An 'Unbelievably Difficult' Wait
- The Teenage Cancer Trust is dedicated to supporting young people diagnosed with cancer–they raise money for specialized nurses and youth workers, and they also fund hospital units in the NHS.
- They also hold events to help young people with cancer connect with each other. Many of the challenges associated with battling cancer can be socially isolating, so the Teenage Cancer Trust helps young patients meet other people facing similar obstacles.
- Their annual benefit concert series at Royal Albert Hall has been put on hold for two years because of the pandemic, but it will return this year with acts like The Who and Ed Sheeran.
The Who, Liam Gallagher, Ed Sheeran, Madness, and Don Broco, and Yungblud will all headline shows at the end of March. The Who has participated in the Teenage Cancer Trust’s shows since 2000, and singer Roger Daltrey confirmed that they are reuniting for the annual benefit: “The Who will be back on stage this year!” he said.Read More
“But we haven’t given up. The Who will be back on stage this year at the hall alongside some wonderful talent,” the singer added. “After the last two unbelievably difficult years, young people with cancer deserve everything we can do for them.”
The Teenage Cancer Trust in Great Britain is dedicated to supporting young people diagnosed with cancer on all fronts. They raise money to connect young cancer patients with specialized nurses and youth workers, and they also fund hospital units in Britain. The Teenage Cancer Trust even holds events to help patients connect with other young people facing the same challenges.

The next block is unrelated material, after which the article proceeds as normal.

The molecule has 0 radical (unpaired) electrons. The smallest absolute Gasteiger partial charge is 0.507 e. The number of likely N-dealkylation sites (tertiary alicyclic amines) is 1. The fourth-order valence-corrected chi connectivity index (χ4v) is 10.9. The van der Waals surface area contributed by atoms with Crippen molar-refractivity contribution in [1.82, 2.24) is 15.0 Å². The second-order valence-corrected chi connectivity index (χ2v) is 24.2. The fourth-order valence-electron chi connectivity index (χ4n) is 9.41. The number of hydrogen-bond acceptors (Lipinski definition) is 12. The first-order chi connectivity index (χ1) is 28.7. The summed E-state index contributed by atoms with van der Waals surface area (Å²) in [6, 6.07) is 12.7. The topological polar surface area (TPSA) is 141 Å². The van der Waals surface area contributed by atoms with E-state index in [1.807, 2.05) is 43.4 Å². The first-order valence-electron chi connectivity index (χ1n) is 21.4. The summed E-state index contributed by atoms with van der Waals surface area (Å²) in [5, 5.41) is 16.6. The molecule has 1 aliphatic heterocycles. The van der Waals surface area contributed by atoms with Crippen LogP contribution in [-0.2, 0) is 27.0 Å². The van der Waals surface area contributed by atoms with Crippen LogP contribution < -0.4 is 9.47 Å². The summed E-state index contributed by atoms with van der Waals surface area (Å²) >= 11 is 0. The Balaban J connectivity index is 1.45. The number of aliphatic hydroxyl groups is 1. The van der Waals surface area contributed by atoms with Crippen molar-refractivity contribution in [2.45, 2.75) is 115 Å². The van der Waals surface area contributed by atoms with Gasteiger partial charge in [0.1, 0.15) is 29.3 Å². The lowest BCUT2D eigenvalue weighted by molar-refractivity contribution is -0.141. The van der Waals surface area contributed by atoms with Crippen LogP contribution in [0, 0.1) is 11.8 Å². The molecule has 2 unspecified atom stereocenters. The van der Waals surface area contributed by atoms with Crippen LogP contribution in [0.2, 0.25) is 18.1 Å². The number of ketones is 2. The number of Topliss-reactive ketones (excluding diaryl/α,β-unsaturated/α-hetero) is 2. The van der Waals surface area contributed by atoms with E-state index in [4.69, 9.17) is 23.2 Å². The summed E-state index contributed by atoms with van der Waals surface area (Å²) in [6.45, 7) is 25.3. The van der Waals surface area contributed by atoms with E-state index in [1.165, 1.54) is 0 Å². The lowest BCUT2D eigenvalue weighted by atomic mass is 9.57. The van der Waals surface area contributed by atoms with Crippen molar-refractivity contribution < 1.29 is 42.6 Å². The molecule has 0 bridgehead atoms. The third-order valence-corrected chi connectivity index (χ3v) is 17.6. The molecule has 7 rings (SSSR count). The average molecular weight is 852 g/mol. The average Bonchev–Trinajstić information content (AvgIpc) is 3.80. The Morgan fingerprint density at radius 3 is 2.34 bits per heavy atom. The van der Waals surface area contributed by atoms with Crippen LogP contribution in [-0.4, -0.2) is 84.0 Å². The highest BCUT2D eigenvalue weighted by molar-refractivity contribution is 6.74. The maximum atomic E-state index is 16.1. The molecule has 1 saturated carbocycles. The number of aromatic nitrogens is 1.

The Trust hosted their inaugural show in 2000. The event was called “The Who and Friends” and featured performances from Bryan Adams, Noel Gallagher, and Paul Weller. Since then, many superstars have graced the stage, including Paul McCartney, Coldplay, Oasis, and Arctic Monkeys. Tickets for this year’s event will be available on Friday February 25.
Coping with a Cancer Diagnosis at a Young Age
For people who are diagnosed with cancer at a relatively young age for an adult, a cancer diagnosis can feel life-shattering. Many people experience feelings of grief and anxiety after learning that they have cancer. Some might even experience clinical depression. It’s important to face any cancer-related mental health issues head-on, and seek help when you need it.
Dr. Scott Irwin, the director of Supportive Care Services at Cedars-Sinai, explains in an earlier interview how it’s important to treat depression as it can negatively impact cancer treatment. He says, “Depression is a really interesting topic, because a lot of people assume that, oh, they have cancer. They must be depressed. That’s actually not true. 85% of patients do not get what would be considered a clinical depression. 15% do.”
Dr. Iriwn says, “For prescribing medications for depression in the context of cancer, I often try to choose medications with the lowest side effect profile. If patients are getting hormonal therapy, there’s particular antidepressants that we can’t use, because they may lower the effectiveness of that hormonal therapy,” he explains. “And so we choose antidepressants that don’t impact the cancer care. Depression and stress make it harder to treat cancer, make it harder to tolerate the treatments.”
“Actually,” says Dr. Iriwn, “there’s data that if you have extra stress or depression that you may not recover or you have a higher risk of recurrence so that in treating the depression, we’re actually impacting the cancer care outcomes.”
Contributing: Anne McCarthy